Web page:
Ah, Voice of the Beehive, that takes me back. They first came into my existence somewhere back in 1987 with their video “I Say Nothing”, a dayglo, kickass ‘indie’ record that went straight for the jugular. It burst forth from my TV with two California sisters, Tracey Bryn and Melissa Brooke Belland, fronting the band. What made them even better was that Woody from Madness was the drummer. Having grown up with Madness, this was a bonus.
The two sisters, having loved the British sensibilities of The Kinks and Madness, came over from LA, forming the band in 1986. Originally Mark’ Bedders’ Bedford, also of Madness, was their bassist, but later Martin Brett came in. Last but not least came Mike Jones, the ‘Welsh wizard of a guitarist’ hailing from Cardiff. The Beehive was complete. Their debut album, Let It Bee, was released in 1988 and “Don’t Call Me Baby” became a hit, reaching number 15. They then scored another four top-40 hits.
Almost 35 years on from that moment, they are releasing Let It Bee, as an anniversary edition, on London Records. Recorded in London and Rockfield Studios in Wales, it reached number 13 on the album charts. It’s now been reissued as a 2 X cd in digipak with a 36-page booklet, ‘Bee-sides’, live tracks and demos. Or on honey yellow vinyl in a gatefold, with sleeve notes from Tracey. There are lots of extra tracks, and one is “Cartoon City”, a track from the London archives about their experiences in Hollywood.
The two sisters were effervescent and fresh, with an energetic rhythm section and jangly guitars. Despite their colourful, flamboyant exterior, they weren’t afraid to delve into the heart of the human jungle with irony and wit.
“I Say Nothing” has a life-affirming feel with emotionally honest lyrics. ‘That’s why I drink, so I’ll be who they think I am, but don’t say nothing… I’m not what they believe, and if they find out, they will leave’ it’s vibrant and punky. Sugar-coated, they may seem at first, but there’s a sting in those lyrics. “I Walk the Earth”, an early single (written by Brad Nack), is about strength and independence and is as empowering today as it was 35 years ago.
“There’s A Barbarian In The Back of My Car” is vigorous and fun, recalling Tracey’s friend of those early days, Zodiac Mindwarp. ‘He’s drinking all my beers, he’s wearing all my clothes, and if he winks at me again, I think I’ll take him home.’ It doesn’t take itself too seriously and is great to dance to.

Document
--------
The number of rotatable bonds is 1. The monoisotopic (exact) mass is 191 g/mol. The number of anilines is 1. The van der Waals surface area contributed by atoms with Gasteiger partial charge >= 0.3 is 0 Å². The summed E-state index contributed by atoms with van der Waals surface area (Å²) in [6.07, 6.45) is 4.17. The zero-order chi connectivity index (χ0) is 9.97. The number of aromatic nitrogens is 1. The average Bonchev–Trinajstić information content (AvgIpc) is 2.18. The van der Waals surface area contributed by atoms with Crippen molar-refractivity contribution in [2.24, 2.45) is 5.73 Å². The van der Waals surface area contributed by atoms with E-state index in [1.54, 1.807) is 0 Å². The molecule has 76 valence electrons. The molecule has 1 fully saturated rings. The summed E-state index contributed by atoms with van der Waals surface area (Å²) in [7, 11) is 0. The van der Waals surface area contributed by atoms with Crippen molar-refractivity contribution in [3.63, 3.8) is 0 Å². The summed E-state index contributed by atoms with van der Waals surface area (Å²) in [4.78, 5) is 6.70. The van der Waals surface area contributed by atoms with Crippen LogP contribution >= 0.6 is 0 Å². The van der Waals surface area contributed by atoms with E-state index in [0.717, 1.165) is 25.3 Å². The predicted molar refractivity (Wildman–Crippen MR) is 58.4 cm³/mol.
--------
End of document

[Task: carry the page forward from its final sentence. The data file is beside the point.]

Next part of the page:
But beyond the ‘happy-go-lucky’ exterior, the Beehive weren’t ones to shy away from hard-hitting lyrics. One of my favourites was “7 Shocks”, which was a live Bee-side (sorry). With the lyrics, ‘Time will pass you by, you’ll miss it if you bat an eye….’ It’s full of edginess. ‘Make sure you’re awake in thought, make sure that you express your heart’. “Sorrow Floats” is another one; it’s almost poetic. It has a gorgeous, melancholic guitar intro on this sad ode to alcoholism. ‘She wakes up and cracks a beer, wants to feel she isn’t here, sometimes she cries, and she doesn’t know why’, it used to bring a tear to the eye, and still does.
“This Weak”, another punk-edged one, is a bittersweet tale about the hypocrisies of life. ‘Don’t talk to strangers, always be kind, there’s good in everyone, and they’ll be good enough to get you from behind…and I never want to feel this weak again.’
There are some gorgeous covers in the form of Lou Reed’s “Jesus”, which captures the Velvet Underground vibe (it has a great harmony outro ‘, I’m waiting for my man’.) Blondie’s “In the Flesh” is dreamy, 60s pop, whilst The Comsat Angels “Independence Day” is feisty with tense guitar and drums and itchy feet lyrics ‘. I can’t relax because I haven’t done a thing, and I can’t do a thing ’cause I can’t relax.’ Led Zeppelin’s “D’Yer Maker”, like the original, is reggae-ish, with a cheeky side.
“Tattoo Song” was a bee-side ballad penned by Tracy’s own hand. It’s full of more clever observations, ‘Lots of girls want diamond rings, diamonds get stolen, then they don’t mean a thing.’ It’s full of sharp observations, ‘A tattoo stays with you when the years get lean’.
The Beehive’s energy is as needed today as it was in the 80s. Reconnect with them again or discover them with this buzzing re-release of an underrated band.